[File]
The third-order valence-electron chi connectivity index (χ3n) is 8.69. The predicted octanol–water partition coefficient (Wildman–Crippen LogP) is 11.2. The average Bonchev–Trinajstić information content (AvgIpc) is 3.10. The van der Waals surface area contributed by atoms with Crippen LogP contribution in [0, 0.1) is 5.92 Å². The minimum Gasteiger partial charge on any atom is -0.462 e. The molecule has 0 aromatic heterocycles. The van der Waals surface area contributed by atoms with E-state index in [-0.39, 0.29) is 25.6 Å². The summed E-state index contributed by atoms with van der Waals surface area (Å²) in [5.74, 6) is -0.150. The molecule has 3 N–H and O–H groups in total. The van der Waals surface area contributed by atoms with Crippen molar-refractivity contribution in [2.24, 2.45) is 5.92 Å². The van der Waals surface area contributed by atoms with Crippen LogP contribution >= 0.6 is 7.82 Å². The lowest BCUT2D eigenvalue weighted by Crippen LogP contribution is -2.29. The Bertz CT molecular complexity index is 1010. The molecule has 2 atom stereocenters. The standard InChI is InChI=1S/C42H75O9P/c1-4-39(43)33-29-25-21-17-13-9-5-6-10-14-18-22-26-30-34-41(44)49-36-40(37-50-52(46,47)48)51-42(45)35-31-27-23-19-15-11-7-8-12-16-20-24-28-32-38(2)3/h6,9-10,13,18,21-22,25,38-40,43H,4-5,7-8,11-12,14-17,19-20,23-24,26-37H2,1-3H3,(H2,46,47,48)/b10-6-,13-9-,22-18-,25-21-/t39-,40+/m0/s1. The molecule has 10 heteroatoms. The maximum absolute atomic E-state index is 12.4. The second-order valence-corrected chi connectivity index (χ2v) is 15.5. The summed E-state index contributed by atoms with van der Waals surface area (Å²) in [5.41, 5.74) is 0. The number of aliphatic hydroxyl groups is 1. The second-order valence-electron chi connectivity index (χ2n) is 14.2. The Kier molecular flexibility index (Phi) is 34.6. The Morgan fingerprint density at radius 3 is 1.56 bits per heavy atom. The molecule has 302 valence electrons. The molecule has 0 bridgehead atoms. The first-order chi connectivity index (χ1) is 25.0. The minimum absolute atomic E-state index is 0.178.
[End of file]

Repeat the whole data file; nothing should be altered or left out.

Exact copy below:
The third-order valence-electron chi connectivity index (χ3n) is 8.69. The predicted octanol–water partition coefficient (Wildman–Crippen LogP) is 11.2. The average Bonchev–Trinajstić information content (AvgIpc) is 3.10. The van der Waals surface area contributed by atoms with Crippen LogP contribution in [0, 0.1) is 5.92 Å². The minimum Gasteiger partial charge on any atom is -0.462 e. The molecule has 0 aromatic heterocycles. The van der Waals surface area contributed by atoms with E-state index in [-0.39, 0.29) is 25.6 Å². The summed E-state index contributed by atoms with van der Waals surface area (Å²) in [5.74, 6) is -0.150. The molecule has 3 N–H and O–H groups in total. The van der Waals surface area contributed by atoms with Crippen molar-refractivity contribution in [2.24, 2.45) is 5.92 Å². The van der Waals surface area contributed by atoms with Crippen LogP contribution >= 0.6 is 7.82 Å². The lowest BCUT2D eigenvalue weighted by Crippen LogP contribution is -2.29. The Bertz CT molecular complexity index is 1010. The molecule has 2 atom stereocenters. The standard InChI is InChI=1S/C42H75O9P/c1-4-39(43)33-29-25-21-17-13-9-5-6-10-14-18-22-26-30-34-41(44)49-36-40(37-50-52(46,47)48)51-42(45)35-31-27-23-19-15-11-7-8-12-16-20-24-28-32-38(2)3/h6,9-10,13,18,21-22,25,38-40,43H,4-5,7-8,11-12,14-17,19-20,23-24,26-37H2,1-3H3,(H2,46,47,48)/b10-6-,13-9-,22-18-,25-21-/t39-,40+/m0/s1. The molecule has 10 heteroatoms. The maximum absolute atomic E-state index is 12.4. The second-order valence-corrected chi connectivity index (χ2v) is 15.5. The summed E-state index contributed by atoms with van der Waals surface area (Å²) in [5.41, 5.74) is 0. The number of aliphatic hydroxyl groups is 1. The second-order valence-electron chi connectivity index (χ2n) is 14.2. The Kier molecular flexibility index (Phi) is 34.6. The Morgan fingerprint density at radius 3 is 1.56 bits per heavy atom. The molecule has 302 valence electrons. The molecule has 0 bridgehead atoms. The first-order chi connectivity index (χ1) is 25.0. The minimum absolute atomic E-state index is 0.178.